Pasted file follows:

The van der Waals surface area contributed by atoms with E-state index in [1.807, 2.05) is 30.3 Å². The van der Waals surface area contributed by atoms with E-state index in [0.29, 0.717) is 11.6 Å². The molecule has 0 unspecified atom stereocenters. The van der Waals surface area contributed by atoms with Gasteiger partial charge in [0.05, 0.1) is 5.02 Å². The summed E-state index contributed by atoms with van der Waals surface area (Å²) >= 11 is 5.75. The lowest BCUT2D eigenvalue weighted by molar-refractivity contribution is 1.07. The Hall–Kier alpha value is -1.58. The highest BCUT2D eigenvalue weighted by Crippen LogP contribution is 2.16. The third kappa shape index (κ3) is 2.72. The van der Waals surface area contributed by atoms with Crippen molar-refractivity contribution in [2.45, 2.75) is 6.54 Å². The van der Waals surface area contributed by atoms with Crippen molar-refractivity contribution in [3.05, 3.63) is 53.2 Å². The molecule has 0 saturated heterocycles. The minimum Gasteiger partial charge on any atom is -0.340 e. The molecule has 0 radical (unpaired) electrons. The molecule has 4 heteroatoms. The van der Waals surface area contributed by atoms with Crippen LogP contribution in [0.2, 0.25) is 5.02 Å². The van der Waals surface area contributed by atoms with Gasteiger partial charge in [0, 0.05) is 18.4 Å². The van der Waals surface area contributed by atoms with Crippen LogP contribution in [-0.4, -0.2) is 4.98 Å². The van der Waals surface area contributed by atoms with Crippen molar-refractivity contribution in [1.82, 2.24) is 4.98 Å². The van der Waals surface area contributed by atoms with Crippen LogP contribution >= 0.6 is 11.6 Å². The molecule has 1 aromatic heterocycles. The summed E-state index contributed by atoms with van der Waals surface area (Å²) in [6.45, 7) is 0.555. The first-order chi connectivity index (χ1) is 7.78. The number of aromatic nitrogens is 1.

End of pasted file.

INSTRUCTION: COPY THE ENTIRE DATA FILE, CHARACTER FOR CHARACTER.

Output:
The van der Waals surface area contributed by atoms with E-state index in [1.807, 2.05) is 30.3 Å². The van der Waals surface area contributed by atoms with E-state index in [0.29, 0.717) is 11.6 Å². The molecule has 0 unspecified atom stereocenters. The van der Waals surface area contributed by atoms with Gasteiger partial charge in [0.05, 0.1) is 5.02 Å². The summed E-state index contributed by atoms with van der Waals surface area (Å²) >= 11 is 5.75. The lowest BCUT2D eigenvalue weighted by molar-refractivity contribution is 1.07. The Hall–Kier alpha value is -1.58. The highest BCUT2D eigenvalue weighted by Crippen LogP contribution is 2.16. The third kappa shape index (κ3) is 2.72. The van der Waals surface area contributed by atoms with Crippen molar-refractivity contribution in [2.45, 2.75) is 6.54 Å². The van der Waals surface area contributed by atoms with Crippen molar-refractivity contribution in [3.05, 3.63) is 53.2 Å². The molecule has 0 saturated heterocycles. The minimum Gasteiger partial charge on any atom is -0.340 e. The molecule has 0 radical (unpaired) electrons. The molecule has 4 heteroatoms. The van der Waals surface area contributed by atoms with Crippen LogP contribution in [0.2, 0.25) is 5.02 Å². The van der Waals surface area contributed by atoms with Gasteiger partial charge in [0, 0.05) is 18.4 Å². The van der Waals surface area contributed by atoms with Crippen LogP contribution in [-0.4, -0.2) is 4.98 Å². The van der Waals surface area contributed by atoms with Crippen molar-refractivity contribution in [1.82, 2.24) is 4.98 Å². The van der Waals surface area contributed by atoms with Crippen LogP contribution >= 0.6 is 11.6 Å². The molecule has 1 aromatic heterocycles. The summed E-state index contributed by atoms with van der Waals surface area (Å²) in [6.45, 7) is 0.555. The first-order chi connectivity index (χ1) is 7.78. The number of aromatic nitrogens is 1.